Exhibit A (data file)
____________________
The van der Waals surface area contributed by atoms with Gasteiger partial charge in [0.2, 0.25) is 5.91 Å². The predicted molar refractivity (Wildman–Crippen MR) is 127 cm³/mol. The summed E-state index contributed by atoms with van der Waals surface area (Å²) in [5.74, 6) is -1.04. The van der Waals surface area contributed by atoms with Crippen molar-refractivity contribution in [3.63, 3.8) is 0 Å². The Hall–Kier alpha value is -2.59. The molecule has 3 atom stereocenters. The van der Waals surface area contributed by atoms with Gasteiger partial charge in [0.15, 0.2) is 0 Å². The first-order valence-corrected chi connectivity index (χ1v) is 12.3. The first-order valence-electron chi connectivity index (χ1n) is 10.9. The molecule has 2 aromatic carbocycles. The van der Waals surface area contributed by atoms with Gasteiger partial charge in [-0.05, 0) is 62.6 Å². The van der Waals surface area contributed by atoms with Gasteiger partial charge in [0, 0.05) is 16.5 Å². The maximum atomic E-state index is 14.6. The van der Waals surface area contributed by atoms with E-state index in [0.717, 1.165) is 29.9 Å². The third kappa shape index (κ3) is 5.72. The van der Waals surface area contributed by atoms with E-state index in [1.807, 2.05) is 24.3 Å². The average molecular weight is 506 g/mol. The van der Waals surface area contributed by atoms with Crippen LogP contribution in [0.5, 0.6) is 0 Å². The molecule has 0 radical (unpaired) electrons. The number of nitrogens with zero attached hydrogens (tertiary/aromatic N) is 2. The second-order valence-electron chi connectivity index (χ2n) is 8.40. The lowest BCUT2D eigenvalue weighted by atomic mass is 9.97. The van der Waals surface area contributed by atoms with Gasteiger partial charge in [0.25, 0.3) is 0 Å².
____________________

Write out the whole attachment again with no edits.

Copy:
The van der Waals surface area contributed by atoms with Gasteiger partial charge in [0.2, 0.25) is 5.91 Å². The predicted molar refractivity (Wildman–Crippen MR) is 127 cm³/mol. The summed E-state index contributed by atoms with van der Waals surface area (Å²) in [5.74, 6) is -1.04. The van der Waals surface area contributed by atoms with Crippen molar-refractivity contribution in [3.63, 3.8) is 0 Å². The Hall–Kier alpha value is -2.59. The molecule has 3 atom stereocenters. The van der Waals surface area contributed by atoms with Gasteiger partial charge in [0.15, 0.2) is 0 Å². The first-order valence-corrected chi connectivity index (χ1v) is 12.3. The first-order valence-electron chi connectivity index (χ1n) is 10.9. The molecule has 2 aromatic carbocycles. The van der Waals surface area contributed by atoms with Gasteiger partial charge in [-0.05, 0) is 62.6 Å². The van der Waals surface area contributed by atoms with Gasteiger partial charge in [0, 0.05) is 16.5 Å². The maximum atomic E-state index is 14.6. The van der Waals surface area contributed by atoms with E-state index in [0.717, 1.165) is 29.9 Å². The third kappa shape index (κ3) is 5.72. The van der Waals surface area contributed by atoms with E-state index in [1.807, 2.05) is 24.3 Å². The average molecular weight is 506 g/mol. The van der Waals surface area contributed by atoms with Crippen LogP contribution in [0.5, 0.6) is 0 Å². The molecule has 0 radical (unpaired) electrons. The number of nitrogens with zero attached hydrogens (tertiary/aromatic N) is 2. The second-order valence-electron chi connectivity index (χ2n) is 8.40. The lowest BCUT2D eigenvalue weighted by atomic mass is 9.97. The van der Waals surface area contributed by atoms with Gasteiger partial charge in [0.25, 0.3) is 0 Å².